Publicity

You know, when it comes to publicity rights, that expansion of law that masturbates celebrity egos like no other, I can laugh it off when we hear from the likes of Lindsay LohanKatherine Heigl, and Dan Snyder. I mean, sure they’re famous and rich, but they still probably deserve that famous Hitchhiker’s Guide designation of “mostly harmless.” That their attacks on anyone who dares make even the barest reference to their holy visages typically fail usually serves as enough mental closure in my mind to keep the dogs from barking in my head at night.

Manuel Noriega, on the other hand, is an entirely different animal and his lawsuit against Activision over his portrayal in a Call of Duty game just makes me angry…

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Ed. note: This is the latest installment in a series of posts from the ATL Career Center’s team of expert contributors. Today, Joshua Stein gives some practical advice to lawyers on how to manage their relationship with the press.

Reporters can embarrass you. But they can also help you and your clients get your message and name out into the world, if that’s what you want.

When a reporter calls, any lawyer’s first instinct is to say “No comment.” That’s a really good first instinct, particularly for anyone except the most senior member of a legal team representing a client. For that senior lawyer, though, “no comment” might not always be the right answer at the end of the day.

Lawyers aren’t supposed to be founts of information, particularly about their client’s affairs — unless that’s what the client wants. All of that is a matter of legal ethics and client relations, and represents the first and most important element of any lawyer’s strategy in dealing with the press. It’s outside the scope of this article.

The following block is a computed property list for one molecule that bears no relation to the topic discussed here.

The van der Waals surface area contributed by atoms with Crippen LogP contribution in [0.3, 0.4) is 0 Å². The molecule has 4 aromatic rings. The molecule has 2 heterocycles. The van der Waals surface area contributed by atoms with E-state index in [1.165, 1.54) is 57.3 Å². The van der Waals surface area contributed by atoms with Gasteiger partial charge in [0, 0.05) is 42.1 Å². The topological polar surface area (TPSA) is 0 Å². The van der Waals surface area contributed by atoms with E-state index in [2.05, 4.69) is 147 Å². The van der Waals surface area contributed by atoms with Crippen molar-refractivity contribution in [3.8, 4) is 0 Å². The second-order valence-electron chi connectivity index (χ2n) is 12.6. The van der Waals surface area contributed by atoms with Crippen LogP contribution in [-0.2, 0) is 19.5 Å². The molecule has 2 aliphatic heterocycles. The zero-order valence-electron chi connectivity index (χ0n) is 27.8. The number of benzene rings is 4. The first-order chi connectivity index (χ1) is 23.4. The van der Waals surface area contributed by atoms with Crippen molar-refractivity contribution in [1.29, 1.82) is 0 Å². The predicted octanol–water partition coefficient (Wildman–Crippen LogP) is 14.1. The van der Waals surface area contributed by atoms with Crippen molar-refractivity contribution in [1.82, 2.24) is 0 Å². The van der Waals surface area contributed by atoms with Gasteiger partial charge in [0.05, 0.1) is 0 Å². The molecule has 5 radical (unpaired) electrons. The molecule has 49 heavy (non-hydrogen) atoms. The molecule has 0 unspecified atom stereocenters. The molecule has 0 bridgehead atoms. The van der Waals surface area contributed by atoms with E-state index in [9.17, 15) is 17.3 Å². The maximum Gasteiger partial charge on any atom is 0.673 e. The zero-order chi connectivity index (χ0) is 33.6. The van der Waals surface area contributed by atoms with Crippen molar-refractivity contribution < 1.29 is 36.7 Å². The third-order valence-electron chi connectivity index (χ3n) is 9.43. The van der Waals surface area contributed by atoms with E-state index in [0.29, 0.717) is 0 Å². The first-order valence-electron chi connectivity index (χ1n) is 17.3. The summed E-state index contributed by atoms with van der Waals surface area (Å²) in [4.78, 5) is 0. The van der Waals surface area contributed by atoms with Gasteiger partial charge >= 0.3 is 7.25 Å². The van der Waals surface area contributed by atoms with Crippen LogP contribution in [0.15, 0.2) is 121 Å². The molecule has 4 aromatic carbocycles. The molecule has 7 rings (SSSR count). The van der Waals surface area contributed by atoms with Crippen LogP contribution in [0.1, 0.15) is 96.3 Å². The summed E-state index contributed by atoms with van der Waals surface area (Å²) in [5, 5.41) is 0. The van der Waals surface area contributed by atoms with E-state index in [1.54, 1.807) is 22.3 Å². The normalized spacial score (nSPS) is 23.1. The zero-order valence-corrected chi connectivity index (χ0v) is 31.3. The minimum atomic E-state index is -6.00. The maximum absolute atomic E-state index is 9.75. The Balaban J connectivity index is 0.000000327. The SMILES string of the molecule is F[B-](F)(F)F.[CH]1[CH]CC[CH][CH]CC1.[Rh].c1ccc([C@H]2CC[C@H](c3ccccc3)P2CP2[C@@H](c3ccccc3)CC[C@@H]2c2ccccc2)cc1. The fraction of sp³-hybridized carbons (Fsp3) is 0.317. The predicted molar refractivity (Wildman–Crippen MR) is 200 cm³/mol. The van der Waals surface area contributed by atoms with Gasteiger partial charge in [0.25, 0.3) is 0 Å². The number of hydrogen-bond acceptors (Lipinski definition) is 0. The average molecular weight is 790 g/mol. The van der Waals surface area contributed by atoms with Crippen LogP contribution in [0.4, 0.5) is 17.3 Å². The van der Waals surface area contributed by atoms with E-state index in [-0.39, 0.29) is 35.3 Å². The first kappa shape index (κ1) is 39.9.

Once you get past that “gating issue,” you will sometimes want or need to talk with the press. Here are a few suggestions for how to do that….

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Long ago, my law firm won an appeal, and we were thinking of publicizing the victory for the benefit of both the client and our firm.

“It’ll be good to get some attention,” I said to the senior partner.

“It’s easy to get attention,” said he. “Just run naked down Market Street at high noon. We don’t want attention. We want good attention.”

The same could be said of corporate law departments: It’s easy to get attention. It’s harder to get attention for simply doing a good job.

Suppose you wanted your corporation’s law department to be the darling of the press and be nominated for “law department of the year” honors. What would you do?

It’s easy: Make the type of big, public announcements that draw attention: “Our law department is announcing three major initiatives. First, we’re announcing a pro bono initiative. All of our in-house lawyers will devote at least 500 hours per year to pro bono matters. Second, we’re implementing a diversity initiative. [Insert details here.] Third, we’re completely eliminating reliance on the billable hour. Henceforth, all of our law firms will work on flat-fee or other alternative billing arrangements.” (There are surely other items that one could add to this list, too, that are escaping my feeble imagination.)

Gin ‘em up. Send out a press release. Presto! Your law department would be the toast of the town. People would be beating down your doors seeking interviews. But what would you have accomplished?

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